Starting at the left of the control panel, the built‑in headphone amplifier is equipped with a rotary level control and a quarter‑inch TRS (stereo) output socket. The headphone output is normally the same as the selected monitor path source, but a push‑button allows the artist's cue-mix output to be auditioned instead, to check what the artist is hearing. Consequently, the headphone facility could serve as a convenient cue source for an artist performing in the control room, if required.
The artist's cue section dominates the centre of the control panel. Its principal source is a stereo balanced cue input (on quarter‑inch TRS sockets on the rear panel), the level of which can be adjusted with a rotary level control that provides unity gain when fully clockwise. This signal would normally be a rough mix or backing track derived from the DAW to which the artist is recording. Alternatively, a push‑button allows the cue input to be replaced with the monitor path's selected signal source instead. The balanced cue output signal is dispatched via another pair of quarter‑inch TRS sockets and is intended to feed an external headphone amplifier. A rotary master output-level control (Cue Mix Level) provides unity gain when at the 12 o'clock position, and +16dB gain when fully clockwise.
A second source, labelled Aux 3 (and connected via a pair of XLR sockets on the rear panel) can be combined with the cue input. Again, this source is equipped with a rotary level control (unity gain when fully clockwise), as well as a mono button. This additional cue-mix input is intended for latency‑free source monitoring, and the idea is that the artist's microphone preamp output is split to feed both the Aux 3 input for direct monitoring, and the DAW interface for recording. In this way, the artist can hear their own performance without latency, and with the ability to balance their own level against the cue-mix track from the DAW.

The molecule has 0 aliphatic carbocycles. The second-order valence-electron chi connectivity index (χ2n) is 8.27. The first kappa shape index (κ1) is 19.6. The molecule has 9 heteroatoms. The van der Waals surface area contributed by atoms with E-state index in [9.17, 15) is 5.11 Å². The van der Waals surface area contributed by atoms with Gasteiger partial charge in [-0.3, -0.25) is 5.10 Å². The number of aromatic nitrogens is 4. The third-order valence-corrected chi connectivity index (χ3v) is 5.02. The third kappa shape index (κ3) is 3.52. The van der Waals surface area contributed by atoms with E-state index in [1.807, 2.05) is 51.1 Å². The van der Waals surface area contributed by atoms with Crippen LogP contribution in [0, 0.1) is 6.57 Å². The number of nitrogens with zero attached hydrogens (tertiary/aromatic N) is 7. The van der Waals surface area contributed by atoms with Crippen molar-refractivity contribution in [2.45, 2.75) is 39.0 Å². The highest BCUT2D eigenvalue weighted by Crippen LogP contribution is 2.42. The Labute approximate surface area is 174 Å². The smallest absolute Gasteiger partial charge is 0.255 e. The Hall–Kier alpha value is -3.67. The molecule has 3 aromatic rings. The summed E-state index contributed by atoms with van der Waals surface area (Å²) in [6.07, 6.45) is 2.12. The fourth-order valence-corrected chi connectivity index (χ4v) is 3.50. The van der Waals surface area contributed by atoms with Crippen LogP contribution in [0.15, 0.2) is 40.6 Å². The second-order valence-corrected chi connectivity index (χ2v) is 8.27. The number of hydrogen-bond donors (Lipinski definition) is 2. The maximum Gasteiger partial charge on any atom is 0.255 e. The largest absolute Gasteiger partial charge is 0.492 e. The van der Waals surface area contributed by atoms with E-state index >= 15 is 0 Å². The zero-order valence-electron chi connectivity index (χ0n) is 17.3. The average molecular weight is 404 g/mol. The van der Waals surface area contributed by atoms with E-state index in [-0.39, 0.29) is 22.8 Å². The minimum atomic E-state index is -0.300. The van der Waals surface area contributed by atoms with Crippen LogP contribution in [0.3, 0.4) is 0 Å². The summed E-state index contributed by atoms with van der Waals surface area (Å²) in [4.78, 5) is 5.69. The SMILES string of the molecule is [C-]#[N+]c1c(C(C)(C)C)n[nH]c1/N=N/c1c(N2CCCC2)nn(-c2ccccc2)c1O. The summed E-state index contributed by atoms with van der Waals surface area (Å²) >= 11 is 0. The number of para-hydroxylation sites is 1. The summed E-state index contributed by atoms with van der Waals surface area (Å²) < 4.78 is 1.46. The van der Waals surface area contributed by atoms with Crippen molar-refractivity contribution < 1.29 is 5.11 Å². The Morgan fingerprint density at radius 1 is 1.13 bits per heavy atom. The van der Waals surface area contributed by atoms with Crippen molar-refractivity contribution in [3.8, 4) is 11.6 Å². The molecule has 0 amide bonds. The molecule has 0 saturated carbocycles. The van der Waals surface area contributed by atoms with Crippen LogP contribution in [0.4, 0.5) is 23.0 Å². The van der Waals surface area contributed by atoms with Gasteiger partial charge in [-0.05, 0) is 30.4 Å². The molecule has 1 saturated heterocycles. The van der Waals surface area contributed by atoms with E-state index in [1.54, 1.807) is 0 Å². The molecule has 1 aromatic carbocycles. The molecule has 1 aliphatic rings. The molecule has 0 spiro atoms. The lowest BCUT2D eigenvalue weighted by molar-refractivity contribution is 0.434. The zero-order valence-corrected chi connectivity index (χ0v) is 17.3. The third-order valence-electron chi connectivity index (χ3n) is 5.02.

To aid communication with the artist, the QS8 also includes a talkback facility with a volume control and a non‑latching, click‑free activation button that routes the talkback signal directly to the Cue Mix output. An external talkback mic is provided in the form of a large plastic disc (roughly 5cm in diameter and 1.5cm thick) with a long cable terminated in a 3.5mm mini‑jack. This is plugged into the corresponding front-panel socket and allows the mic to be placed in any convenient position. I found there was plenty of gain available to ensure that talkback messages were clearly audible. Two more 3.5mm sockets on the rear panel are used to accept an optional footswitch for remote talkback operation, and to provide the talkback mic output for use as a slate mic feed if you want to record talkback to a dedicated recorder track.